Close your eyes. Try to imagine the Chicago Bulls without Michael Jordan. Then imagine the New England Patriots without Tom Brady. Then try to picture the New York Excelsior without Bang “JJoNak” Sung-hyeon.

       It’s a sight that’s impossible.

       The aforementioned players are timeless. All three are unrelenting greats that have become legends of their sport, masters of their craft, and faces of their franchise. The value that they add to their respective teams is immeasurable and without them, their franchises would most definitely suffer.

       The legacy of an MVP lies not in their own performance, but how the team would perform if its star player was suddenly removed from the equation. For that is the true value of the Most Valuable Player.

       This is why it’s so difficult to imagine the NYXL without JJoNak. He is the face of the team, and without him, the Overwatch League’s perennial powerhouse would be practically lost.

       What’s even more impressive is the fact that JjoNak is more than an amazing player. He’s a trailblazer; a revolutionary, even. In the infancy of professional Overwatch, he rejected the notion and role of a traditional Support, and reinvented a position that hadn’t even been fully invented yet.

       With 92.82% of his time on stage spent playing Zenyatta, JjoNak clocked nearly 39 hours on the hero, as he single handedly restructured the framework of the Support role, becoming a force for damage and playmaking opportunities on a team already filled to the brim with playmakers.

       This season, the NYXL quickly established itself as one of the most dominant teams to ever grace any esport over the course of one season, as the gap between New York and the remainder of the league sat at 7.0 games when the dust settled. Additionally, the map difference between the Excelsior and the 2nd place Los Angeles Valiant finished off at +47, while the gap between first place New York and last place Shanghai sat at +203. New York’s regular season map differential of +83 was astonishing, even for a league with no precedents or prior statistics to be based off of.

       And although the team struggled relatively in each of the Stage playoffs, posting a record of 9-8 and claiming only two stage titles out of a possible four, the Excelsior showed consistent signs of success in each of the Regular Season’s stages, finishing in the top 3 four times, while ending atop the standings twice.

       And while there were plenty of reasons for the NYXL’s run to supremacy during the inaugural OWL season, JjoNak stands out as the prime suspect for the team’s utter dominance throughout the course of the year. With 13.55 E/10, 6814.28 DMG/10, and 6256.23 HEAL/10, JjoNak not only proved that he was one of the most versatile players in the entire Overwatch League, but in the entire history of esports.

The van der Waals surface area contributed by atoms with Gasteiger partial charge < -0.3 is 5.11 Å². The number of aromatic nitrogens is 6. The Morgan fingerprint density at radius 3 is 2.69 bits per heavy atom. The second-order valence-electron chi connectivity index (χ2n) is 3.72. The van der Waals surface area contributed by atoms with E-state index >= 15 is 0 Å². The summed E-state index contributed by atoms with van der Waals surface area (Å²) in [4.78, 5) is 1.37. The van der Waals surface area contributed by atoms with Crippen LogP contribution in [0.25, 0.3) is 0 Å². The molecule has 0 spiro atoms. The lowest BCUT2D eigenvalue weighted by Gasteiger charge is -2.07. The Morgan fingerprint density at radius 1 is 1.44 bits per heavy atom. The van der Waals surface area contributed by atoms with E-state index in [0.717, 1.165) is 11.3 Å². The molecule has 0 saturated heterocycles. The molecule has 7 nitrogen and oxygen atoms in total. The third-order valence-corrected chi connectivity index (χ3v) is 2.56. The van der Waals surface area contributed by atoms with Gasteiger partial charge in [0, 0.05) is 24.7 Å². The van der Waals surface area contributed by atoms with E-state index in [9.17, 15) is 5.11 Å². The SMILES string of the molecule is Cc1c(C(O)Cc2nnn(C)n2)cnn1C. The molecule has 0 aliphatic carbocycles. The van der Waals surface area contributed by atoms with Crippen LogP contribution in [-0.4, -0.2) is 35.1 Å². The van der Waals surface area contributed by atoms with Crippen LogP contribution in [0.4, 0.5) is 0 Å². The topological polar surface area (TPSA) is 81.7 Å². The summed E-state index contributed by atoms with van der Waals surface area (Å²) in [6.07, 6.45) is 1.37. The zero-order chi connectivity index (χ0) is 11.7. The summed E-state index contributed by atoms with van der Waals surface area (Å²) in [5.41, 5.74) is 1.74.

Yes, you heard that right.

       JjoNak’s 2018 campaign will be looked at as one of the most defining moments in esports history. Not only did JjoNak control the rest of the league with a vice grip, he burned a path of inspiration for future generations of support players across games that stretch far beyond Overwatch.

       Although he certainly had a major impact on the way we perceive the support role in Overwatch, JjoNak attacked an often forgotten and static archetype throughout gaming history and made it his own.

       He channeled trailblazers of old like Hong “MadLife” Min-gi, who redefined the Support position in League of Legends, making it more aggressive and impactful throughout the course of a game. Additionally, JjoNak showed strong signs of resemblance to Kim “Bisu” Taek Yong, a retired professional Starcraft player for SK Telecom T1, who revolutionized the “Protoss vs. Zerg” matchup in 2006, single handedly flipping the winrate of Protoss players in that matchup from ~46% to ~54% by changing his playstyle in a manner that allowed him to harass his opponents while still maintaining control over the map.

       For JjoNak, the scenarios are incredibly similar. The value of an MVP lies not in what they bring only to their team, but what they bring to their game. JjoNak gives fans a reason to watch the OWL.

       Just like LeBron James’ greatness gives NBA fans a reason to marvel at the sport of Basketball, and how Tom Brady’s unmatched longevity gives NFL fans a reason to watch Football each Sunday, JjoNak’s ability to control any map on the OWL stage gives each and every esports fan a reason to cheer.

       Sure, there are plenty of great players in the OWL could have been in the conversation for the MVP award, but this year, the honor goes to a player who not only drove the value of his team through the roof, but the value of his game and his league as well.

       Overwatch is flourishing, and years from now, a generation of players and fans alike will look back on the inaugural season of the game’s most prominent professional league and know exactly why JjoNak is not only the face of a game, but the face of a culture.
Photo Credit: Robert Paul via Blizzard Entertainment